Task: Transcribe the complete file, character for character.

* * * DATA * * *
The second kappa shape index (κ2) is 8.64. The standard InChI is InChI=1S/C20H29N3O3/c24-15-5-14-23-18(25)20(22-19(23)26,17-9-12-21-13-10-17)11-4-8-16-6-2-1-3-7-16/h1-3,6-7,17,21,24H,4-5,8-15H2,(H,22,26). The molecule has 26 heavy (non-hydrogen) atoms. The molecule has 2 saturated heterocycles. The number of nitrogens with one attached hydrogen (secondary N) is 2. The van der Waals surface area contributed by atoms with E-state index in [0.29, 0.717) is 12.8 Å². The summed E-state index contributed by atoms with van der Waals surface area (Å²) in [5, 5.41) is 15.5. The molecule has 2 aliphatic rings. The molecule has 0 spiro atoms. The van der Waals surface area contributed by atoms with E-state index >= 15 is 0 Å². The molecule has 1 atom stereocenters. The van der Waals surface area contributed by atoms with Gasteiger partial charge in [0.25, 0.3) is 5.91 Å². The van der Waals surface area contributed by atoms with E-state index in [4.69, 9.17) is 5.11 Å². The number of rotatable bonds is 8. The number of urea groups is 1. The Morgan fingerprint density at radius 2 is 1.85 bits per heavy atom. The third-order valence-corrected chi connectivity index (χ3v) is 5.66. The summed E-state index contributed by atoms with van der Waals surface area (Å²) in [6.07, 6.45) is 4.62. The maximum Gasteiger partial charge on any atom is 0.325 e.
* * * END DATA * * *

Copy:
The second kappa shape index (κ2) is 8.64. The standard InChI is InChI=1S/C20H29N3O3/c24-15-5-14-23-18(25)20(22-19(23)26,17-9-12-21-13-10-17)11-4-8-16-6-2-1-3-7-16/h1-3,6-7,17,21,24H,4-5,8-15H2,(H,22,26). The molecule has 26 heavy (non-hydrogen) atoms. The molecule has 2 saturated heterocycles. The number of nitrogens with one attached hydrogen (secondary N) is 2. The van der Waals surface area contributed by atoms with E-state index in [0.29, 0.717) is 12.8 Å². The summed E-state index contributed by atoms with van der Waals surface area (Å²) in [5, 5.41) is 15.5. The molecule has 2 aliphatic rings. The molecule has 0 spiro atoms. The van der Waals surface area contributed by atoms with E-state index >= 15 is 0 Å². The molecule has 1 atom stereocenters. The van der Waals surface area contributed by atoms with Gasteiger partial charge in [0.25, 0.3) is 5.91 Å². The van der Waals surface area contributed by atoms with E-state index in [4.69, 9.17) is 5.11 Å². The number of rotatable bonds is 8. The number of urea groups is 1. The Morgan fingerprint density at radius 2 is 1.85 bits per heavy atom. The third-order valence-corrected chi connectivity index (χ3v) is 5.66. The summed E-state index contributed by atoms with van der Waals surface area (Å²) in [6.07, 6.45) is 4.62. The maximum Gasteiger partial charge on any atom is 0.325 e.